David “Sonny” Lacks, the son of Henrietta Lacks, and Veronica Spencer, Henrietta Lacks’ great-granddaughter, right, answer questions from the audience and from moderator Tracy Ann Morse, left, assistant professor of English and director of composition/writing foundations. The two visited campus to speak with students about the 2012 ECU Reads selection, “The Immortal Life of Henrietta Lacks.”(Photos by Cliff Hollis)
Son brings story of Henrietta Lacks to life
By Spaine Stephens
For ECU News Services
Whenever anyone mentions David “Sonny” Lacks’ mother, Henrietta, a small, private smile crosses his lips before he lifts his eyes and speaks. When he begins to talk about her, it’s in a reverent whisper, but his voice grows stronger as he launches into the story of Henrietta Lacks, her death and the ensuing tale of ethics, race and science that revolutionized modern medicine.
Lacks spoke to a packed crowd Nov. 12 in Wright Auditorium about the 2012 East Carolina University Pirate Summer Read selection, “The Immortal Life of Henrietta Lacks” by Rebecca Skloot.
Students and community members listened as David Lacks and Henrietta Lacks’ great-granddaughter Veronica Spencer told the story of how, after Henrietta was diagnosed with cervical cancer in 1951, a tissue sample was taken without her knowledge or permission.
The cells never died.
Over the years, Henrietta’s cells have become an immortal source of cells for research that has found breakthroughs in treatment and diagnosis of disease, assisted in human gene mapping and in-vitro fertilization research and altered the course of medicine as it is today. Known as HeLa cells, they helped develop the polio vaccine and have increased medical professionals’ understanding of cancer, AIDS and numerous viruses. HeLa is the most widely used cell line in the world used for biomedical research.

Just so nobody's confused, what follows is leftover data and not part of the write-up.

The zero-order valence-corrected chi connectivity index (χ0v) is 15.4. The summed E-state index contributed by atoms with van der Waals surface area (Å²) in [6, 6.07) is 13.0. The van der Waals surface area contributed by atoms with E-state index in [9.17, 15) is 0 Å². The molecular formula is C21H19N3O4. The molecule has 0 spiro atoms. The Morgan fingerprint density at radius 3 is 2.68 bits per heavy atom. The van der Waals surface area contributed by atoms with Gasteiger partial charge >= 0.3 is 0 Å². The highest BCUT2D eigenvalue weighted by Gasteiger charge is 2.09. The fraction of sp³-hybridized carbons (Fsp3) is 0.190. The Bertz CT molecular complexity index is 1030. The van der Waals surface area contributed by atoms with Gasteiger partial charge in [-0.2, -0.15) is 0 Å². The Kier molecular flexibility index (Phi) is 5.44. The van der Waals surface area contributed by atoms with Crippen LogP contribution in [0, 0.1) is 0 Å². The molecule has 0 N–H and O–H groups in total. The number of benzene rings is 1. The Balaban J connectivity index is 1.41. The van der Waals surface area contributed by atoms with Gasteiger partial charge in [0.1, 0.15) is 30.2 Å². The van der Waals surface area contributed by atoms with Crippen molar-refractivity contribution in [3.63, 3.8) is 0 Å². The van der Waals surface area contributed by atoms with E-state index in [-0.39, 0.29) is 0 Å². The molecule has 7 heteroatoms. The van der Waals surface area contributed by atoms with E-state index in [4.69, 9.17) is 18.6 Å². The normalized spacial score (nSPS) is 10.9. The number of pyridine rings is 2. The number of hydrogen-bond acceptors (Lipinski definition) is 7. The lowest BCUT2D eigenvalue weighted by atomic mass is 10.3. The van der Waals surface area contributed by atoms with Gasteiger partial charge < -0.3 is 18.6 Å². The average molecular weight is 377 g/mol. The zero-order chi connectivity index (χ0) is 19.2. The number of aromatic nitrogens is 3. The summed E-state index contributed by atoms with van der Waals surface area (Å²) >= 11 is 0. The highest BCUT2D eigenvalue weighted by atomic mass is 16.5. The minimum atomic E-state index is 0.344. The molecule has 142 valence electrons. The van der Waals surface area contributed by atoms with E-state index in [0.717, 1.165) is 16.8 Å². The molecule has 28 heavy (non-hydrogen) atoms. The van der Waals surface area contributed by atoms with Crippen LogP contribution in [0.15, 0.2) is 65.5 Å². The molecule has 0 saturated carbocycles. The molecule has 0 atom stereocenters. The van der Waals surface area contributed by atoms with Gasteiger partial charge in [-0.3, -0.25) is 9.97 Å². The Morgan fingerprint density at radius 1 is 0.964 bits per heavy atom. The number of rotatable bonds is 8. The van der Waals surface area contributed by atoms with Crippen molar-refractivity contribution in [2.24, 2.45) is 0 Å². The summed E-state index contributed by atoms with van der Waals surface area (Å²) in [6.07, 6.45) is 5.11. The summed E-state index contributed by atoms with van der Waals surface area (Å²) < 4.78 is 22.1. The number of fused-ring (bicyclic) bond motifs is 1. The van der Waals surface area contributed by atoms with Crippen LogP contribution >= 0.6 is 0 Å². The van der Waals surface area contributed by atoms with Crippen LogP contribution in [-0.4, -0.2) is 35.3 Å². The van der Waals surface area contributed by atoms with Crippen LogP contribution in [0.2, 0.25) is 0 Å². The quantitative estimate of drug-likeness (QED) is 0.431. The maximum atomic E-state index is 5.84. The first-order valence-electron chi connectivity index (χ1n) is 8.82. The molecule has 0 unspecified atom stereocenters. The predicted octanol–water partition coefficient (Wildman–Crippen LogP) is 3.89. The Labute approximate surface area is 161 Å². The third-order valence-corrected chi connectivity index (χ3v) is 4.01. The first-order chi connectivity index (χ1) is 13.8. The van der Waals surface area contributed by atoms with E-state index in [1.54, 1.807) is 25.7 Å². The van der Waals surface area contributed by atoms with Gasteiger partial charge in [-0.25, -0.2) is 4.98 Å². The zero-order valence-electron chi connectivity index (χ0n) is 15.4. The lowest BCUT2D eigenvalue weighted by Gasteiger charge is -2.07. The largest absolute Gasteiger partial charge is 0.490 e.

“It’s such a legacy that the HeLa cells came from Henrietta Lacks, a poor, black farmer woman,” David Lacks said. “Anyone in the world would feel real good about a member of their family contributing to the world. I think she would be glad because it helps so many.”
It took more than 20 years for the Lacks family to find out that cells shaved off a tumor from their matriarch were now making a difference in research—and lives—all over the world. Today, members of the close-knit family are torn between being at peace with what was taken from Henrietta Lacks without permission and feeling frustrated that while the sharing of her cells—first taken at Johns Hopkins Hospital—has boomed into a nearly $3 billion industry, her descendants struggle to cover their own medical bills. Some of them still today harbor fear and general mistrust toward the medical field.
“The Immortal Life of Henrietta Lacks” was chosen as this year’s Pirate Summer Read selection because it lends itself to students’ awareness of social issues including medical ethics, race, family culture, science and true-life accounts in literature. After Skloot spent 10 years researching and writing the story—with much help from Henrietta’s daughter Deborah—the book hit the New York Times bestseller list in 2010.
The book was one of five finalists for the Pirate Summer Read selection, and the committee chose it because “the book had some really valuable social issues,” MaryBeth Corbin, co-chair of the ECU Pirate Read committee. “(The committee) felt students could relate to this book more than some of the others.”